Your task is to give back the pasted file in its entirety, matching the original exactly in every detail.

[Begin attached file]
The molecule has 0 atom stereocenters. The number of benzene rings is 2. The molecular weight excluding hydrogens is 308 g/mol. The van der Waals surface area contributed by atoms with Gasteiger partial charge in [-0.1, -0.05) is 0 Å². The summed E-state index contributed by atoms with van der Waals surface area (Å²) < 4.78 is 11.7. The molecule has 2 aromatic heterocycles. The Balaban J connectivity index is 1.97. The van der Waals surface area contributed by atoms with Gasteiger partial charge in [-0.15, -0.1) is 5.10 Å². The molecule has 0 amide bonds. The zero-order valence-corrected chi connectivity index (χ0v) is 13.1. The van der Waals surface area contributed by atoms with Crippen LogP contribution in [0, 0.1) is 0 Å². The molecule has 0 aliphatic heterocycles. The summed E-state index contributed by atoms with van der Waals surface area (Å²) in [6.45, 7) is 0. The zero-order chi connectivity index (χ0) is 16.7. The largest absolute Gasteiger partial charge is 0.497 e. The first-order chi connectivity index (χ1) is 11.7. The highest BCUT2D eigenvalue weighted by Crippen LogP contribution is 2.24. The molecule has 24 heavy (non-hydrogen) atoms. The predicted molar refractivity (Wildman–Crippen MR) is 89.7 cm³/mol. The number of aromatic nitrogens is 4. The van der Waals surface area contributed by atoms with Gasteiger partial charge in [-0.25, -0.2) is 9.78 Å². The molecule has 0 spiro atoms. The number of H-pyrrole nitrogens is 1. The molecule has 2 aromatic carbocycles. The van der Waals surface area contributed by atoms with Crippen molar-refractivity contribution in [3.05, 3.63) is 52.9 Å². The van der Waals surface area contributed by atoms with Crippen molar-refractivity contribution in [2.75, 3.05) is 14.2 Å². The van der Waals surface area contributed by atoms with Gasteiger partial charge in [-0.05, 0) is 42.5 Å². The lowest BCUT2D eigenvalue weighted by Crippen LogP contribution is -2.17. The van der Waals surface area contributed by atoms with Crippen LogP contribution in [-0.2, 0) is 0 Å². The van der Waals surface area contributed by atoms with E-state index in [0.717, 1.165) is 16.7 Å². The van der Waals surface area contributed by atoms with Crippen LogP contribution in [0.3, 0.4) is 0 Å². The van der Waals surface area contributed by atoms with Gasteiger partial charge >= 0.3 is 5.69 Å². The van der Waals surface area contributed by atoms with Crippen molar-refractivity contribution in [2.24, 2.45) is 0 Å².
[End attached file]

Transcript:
The molecule has 0 atom stereocenters. The number of benzene rings is 2. The molecular weight excluding hydrogens is 308 g/mol. The van der Waals surface area contributed by atoms with Gasteiger partial charge in [-0.1, -0.05) is 0 Å². The summed E-state index contributed by atoms with van der Waals surface area (Å²) < 4.78 is 11.7. The molecule has 2 aromatic heterocycles. The Balaban J connectivity index is 1.97. The van der Waals surface area contributed by atoms with Gasteiger partial charge in [-0.15, -0.1) is 5.10 Å². The molecule has 0 amide bonds. The zero-order valence-corrected chi connectivity index (χ0v) is 13.1. The van der Waals surface area contributed by atoms with Crippen LogP contribution in [0, 0.1) is 0 Å². The molecule has 0 aliphatic heterocycles. The summed E-state index contributed by atoms with van der Waals surface area (Å²) in [6.45, 7) is 0. The zero-order chi connectivity index (χ0) is 16.7. The largest absolute Gasteiger partial charge is 0.497 e. The first-order chi connectivity index (χ1) is 11.7. The highest BCUT2D eigenvalue weighted by Crippen LogP contribution is 2.24. The molecule has 24 heavy (non-hydrogen) atoms. The predicted molar refractivity (Wildman–Crippen MR) is 89.7 cm³/mol. The number of aromatic nitrogens is 4. The van der Waals surface area contributed by atoms with Gasteiger partial charge in [-0.25, -0.2) is 9.78 Å². The molecule has 0 spiro atoms. The number of H-pyrrole nitrogens is 1. The molecule has 2 aromatic carbocycles. The van der Waals surface area contributed by atoms with Crippen molar-refractivity contribution in [3.05, 3.63) is 52.9 Å². The van der Waals surface area contributed by atoms with Crippen molar-refractivity contribution in [2.75, 3.05) is 14.2 Å². The van der Waals surface area contributed by atoms with Gasteiger partial charge in [-0.05, 0) is 42.5 Å². The lowest BCUT2D eigenvalue weighted by Crippen LogP contribution is -2.17. The van der Waals surface area contributed by atoms with Crippen LogP contribution in [-0.2, 0) is 0 Å². The van der Waals surface area contributed by atoms with E-state index in [0.717, 1.165) is 16.7 Å². The van der Waals surface area contributed by atoms with Crippen LogP contribution in [0.3, 0.4) is 0 Å². The van der Waals surface area contributed by atoms with Gasteiger partial charge >= 0.3 is 5.69 Å². The van der Waals surface area contributed by atoms with Crippen molar-refractivity contribution in [2.24, 2.45) is 0 Å².